Jersey City Brownfield to be Green Multifamily/Retail Project

2 min read

Jersey City, N.J.--The transit-oriented community will feature a New Jersey Transit pedestrian walkway.

Dees Stribling, Contributing Editor

Jersey City, N.J.–Hoboken Brownstone Co. has unveiled plans for Van Leer Place, a seven-acre brownfield redevelopment. The site will become a mixed-use property of more than 400 multifamily residences and 7,500 square feet of retail space with numerous sustainable features. The site previously was home to the former Van Leer Chocolate Factory in Jersey City.

The residences at Van Leer Place will be housed in two six-story buildings adjacent to one another. In addition to the buildings themselves, the transit-oriented community will feature a New Jersey Transit pedestrian walkway to the Second Street Hudson-Bergen Light Rail Station in Hoboken. The developer will also create a new park on the site.

A number of energy-saving technologies will be incorporated into the project, such as a mass wall concrete system (autoclaved aerated concrete) that will form a thermally efficient building enclosure. The building also will be designed to demonstrate insulative mass wall (IMW) technology and energy recovery ventilation (ERV).

In addition, there will be a geothermal test well at Van Leer Place that will demonstrate the energy potential and efficiency of that technology as an integrated alternative energy delivery system in dense urban settings. With all of these elements integrated into one design, Hoboken Brownstone asserts that it can produce a building capable of 50 percent to 90 percent energy savings when compared to standard buildings.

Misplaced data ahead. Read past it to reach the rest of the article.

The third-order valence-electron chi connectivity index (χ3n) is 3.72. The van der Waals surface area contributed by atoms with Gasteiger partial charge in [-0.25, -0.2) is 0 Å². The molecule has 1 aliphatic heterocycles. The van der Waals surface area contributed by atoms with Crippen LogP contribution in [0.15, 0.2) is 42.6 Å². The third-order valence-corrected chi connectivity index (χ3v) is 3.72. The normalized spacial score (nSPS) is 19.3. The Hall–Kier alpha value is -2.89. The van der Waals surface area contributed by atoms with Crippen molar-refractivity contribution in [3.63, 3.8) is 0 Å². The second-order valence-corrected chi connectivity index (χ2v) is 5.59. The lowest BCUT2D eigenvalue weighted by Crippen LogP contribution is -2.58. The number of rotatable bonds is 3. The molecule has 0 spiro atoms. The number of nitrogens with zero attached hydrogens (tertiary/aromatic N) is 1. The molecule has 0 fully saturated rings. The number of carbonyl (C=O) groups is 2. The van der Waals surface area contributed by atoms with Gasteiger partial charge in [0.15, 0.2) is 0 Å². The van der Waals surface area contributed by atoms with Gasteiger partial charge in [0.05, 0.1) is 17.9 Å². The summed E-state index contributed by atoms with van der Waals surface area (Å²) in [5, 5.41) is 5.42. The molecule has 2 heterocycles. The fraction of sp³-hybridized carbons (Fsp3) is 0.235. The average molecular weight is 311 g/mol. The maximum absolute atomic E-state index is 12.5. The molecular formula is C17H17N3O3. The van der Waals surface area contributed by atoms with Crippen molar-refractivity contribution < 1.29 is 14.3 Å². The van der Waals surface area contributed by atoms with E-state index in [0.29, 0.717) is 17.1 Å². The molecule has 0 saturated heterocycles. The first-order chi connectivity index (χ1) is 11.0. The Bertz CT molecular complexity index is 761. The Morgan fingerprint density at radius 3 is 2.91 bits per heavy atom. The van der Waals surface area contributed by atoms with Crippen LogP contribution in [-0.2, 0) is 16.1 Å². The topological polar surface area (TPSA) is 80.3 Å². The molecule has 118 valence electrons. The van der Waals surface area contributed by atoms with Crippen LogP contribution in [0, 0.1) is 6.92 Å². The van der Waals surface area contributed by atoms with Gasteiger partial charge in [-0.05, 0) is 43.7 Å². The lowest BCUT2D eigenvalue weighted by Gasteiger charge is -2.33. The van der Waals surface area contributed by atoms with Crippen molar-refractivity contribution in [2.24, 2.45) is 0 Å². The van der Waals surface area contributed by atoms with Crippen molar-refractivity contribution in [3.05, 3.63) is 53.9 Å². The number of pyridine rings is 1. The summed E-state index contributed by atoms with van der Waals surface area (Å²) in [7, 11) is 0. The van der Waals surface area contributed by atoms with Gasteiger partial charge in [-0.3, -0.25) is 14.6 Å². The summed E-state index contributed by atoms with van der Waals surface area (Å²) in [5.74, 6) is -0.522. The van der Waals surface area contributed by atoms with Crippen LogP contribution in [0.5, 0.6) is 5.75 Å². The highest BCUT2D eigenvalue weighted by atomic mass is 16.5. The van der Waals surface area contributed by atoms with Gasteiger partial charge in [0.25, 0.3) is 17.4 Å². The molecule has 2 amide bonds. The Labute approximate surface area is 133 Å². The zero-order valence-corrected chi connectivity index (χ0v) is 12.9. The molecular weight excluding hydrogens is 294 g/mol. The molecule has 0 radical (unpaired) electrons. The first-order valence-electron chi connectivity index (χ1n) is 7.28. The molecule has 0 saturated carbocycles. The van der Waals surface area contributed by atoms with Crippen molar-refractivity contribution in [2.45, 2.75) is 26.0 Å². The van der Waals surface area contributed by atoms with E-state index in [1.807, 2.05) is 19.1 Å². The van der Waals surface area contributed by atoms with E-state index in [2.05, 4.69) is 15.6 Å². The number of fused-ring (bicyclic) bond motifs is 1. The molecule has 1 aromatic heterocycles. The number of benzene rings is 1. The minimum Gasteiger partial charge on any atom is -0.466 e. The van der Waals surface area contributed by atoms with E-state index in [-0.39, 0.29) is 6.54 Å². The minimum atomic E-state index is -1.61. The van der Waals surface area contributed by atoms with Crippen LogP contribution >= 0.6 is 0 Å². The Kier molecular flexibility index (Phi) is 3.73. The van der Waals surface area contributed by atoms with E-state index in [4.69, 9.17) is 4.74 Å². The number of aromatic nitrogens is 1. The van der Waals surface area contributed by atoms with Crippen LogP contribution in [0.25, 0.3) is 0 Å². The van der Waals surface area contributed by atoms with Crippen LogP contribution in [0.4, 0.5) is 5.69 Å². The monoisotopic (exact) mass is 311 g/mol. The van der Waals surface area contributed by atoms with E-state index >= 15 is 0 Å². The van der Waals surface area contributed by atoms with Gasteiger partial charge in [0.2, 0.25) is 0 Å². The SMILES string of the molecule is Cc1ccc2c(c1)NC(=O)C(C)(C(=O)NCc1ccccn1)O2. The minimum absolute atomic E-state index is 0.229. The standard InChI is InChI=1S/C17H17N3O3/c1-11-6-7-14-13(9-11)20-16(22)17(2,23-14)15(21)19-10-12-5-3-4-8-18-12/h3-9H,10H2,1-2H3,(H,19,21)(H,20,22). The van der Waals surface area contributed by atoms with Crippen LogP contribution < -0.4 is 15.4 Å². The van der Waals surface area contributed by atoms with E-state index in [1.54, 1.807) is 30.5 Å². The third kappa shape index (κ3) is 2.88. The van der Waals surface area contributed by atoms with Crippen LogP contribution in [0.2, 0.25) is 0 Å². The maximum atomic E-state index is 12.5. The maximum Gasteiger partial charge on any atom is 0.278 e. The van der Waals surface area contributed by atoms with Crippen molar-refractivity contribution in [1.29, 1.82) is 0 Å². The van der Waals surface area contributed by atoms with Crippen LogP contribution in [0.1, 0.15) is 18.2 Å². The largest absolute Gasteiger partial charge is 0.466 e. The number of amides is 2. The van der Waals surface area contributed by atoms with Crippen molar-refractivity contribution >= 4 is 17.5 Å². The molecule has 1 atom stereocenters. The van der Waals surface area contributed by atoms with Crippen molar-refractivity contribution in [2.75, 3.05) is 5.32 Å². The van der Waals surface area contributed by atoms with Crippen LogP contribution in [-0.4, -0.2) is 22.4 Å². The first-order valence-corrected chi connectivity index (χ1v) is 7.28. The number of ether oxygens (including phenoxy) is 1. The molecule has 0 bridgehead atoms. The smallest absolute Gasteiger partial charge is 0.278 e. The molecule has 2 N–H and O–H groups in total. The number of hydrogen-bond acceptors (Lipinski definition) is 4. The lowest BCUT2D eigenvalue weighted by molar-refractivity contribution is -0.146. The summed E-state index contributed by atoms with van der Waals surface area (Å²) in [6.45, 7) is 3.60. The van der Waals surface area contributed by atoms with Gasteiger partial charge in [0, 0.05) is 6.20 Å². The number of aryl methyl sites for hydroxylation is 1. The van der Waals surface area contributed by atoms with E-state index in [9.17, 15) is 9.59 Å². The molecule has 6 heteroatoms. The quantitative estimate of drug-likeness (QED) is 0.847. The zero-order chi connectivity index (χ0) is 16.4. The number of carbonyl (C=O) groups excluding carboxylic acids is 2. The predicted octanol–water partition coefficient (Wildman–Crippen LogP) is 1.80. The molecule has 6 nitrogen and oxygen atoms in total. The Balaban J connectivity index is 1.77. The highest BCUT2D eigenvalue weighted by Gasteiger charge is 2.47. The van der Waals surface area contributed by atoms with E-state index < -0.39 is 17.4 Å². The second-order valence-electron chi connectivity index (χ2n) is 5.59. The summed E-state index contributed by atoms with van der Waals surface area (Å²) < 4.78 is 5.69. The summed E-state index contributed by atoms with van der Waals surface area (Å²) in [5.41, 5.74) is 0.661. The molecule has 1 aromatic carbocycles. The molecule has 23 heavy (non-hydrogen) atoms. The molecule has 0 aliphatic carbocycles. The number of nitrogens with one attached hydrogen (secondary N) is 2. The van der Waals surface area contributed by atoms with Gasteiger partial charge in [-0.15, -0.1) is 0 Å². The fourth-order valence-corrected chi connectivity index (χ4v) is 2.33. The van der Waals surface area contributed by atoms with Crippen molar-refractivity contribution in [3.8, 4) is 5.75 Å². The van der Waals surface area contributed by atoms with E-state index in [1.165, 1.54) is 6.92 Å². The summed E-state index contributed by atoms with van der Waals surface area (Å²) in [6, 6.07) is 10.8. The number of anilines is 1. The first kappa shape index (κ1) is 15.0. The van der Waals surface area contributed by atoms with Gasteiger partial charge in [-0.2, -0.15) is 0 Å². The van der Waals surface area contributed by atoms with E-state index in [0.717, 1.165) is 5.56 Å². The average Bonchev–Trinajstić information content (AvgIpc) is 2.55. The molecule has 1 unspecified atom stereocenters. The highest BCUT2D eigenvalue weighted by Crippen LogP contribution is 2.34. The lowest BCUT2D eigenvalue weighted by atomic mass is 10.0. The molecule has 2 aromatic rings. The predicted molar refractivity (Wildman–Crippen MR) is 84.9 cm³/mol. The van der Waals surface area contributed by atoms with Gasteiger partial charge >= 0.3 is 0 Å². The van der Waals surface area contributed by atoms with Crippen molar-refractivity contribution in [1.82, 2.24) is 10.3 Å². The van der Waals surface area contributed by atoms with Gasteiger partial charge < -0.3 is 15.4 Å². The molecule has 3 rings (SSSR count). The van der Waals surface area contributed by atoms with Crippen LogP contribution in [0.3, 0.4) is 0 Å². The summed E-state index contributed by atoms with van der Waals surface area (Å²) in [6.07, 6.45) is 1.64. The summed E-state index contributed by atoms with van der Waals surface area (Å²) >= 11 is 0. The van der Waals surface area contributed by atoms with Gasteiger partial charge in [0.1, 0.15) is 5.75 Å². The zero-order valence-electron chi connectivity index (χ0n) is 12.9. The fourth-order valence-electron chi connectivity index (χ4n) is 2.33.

It will also be more competitive as a real estate development, Daniel Gans, CEO of the Hoboken Brownstone Co. tells MHN. “People are looking for ways to live lifestyles that are less damaging to the environment and want the health benefits of living in a building that have better air quality,” he says.

Specifically, Gans says, “Energy recovery ventilation will mean that excess humidity and stale air can be evacuated with out the loss of conditioned air and without having to turn on the HVAC system.” There will also be the fact that utility bills will be 50 percent to 80 percent less than a similar conventional building due to the autoclaved aerated concrete mass wall enclosure, teamed with the ERV and geothermal and solar hot water systems, he adds.

The project will be developed with assistance from power utility PSE&G’s Energy Efficiency Economic Stimulus Program. A $3.6 million grant was awarded to the developers by PSE&G as part of the program, which has been approved by the New Jersey Board of Public Utilities to promote energy efficiency and to stimulate economic growth and job creation.

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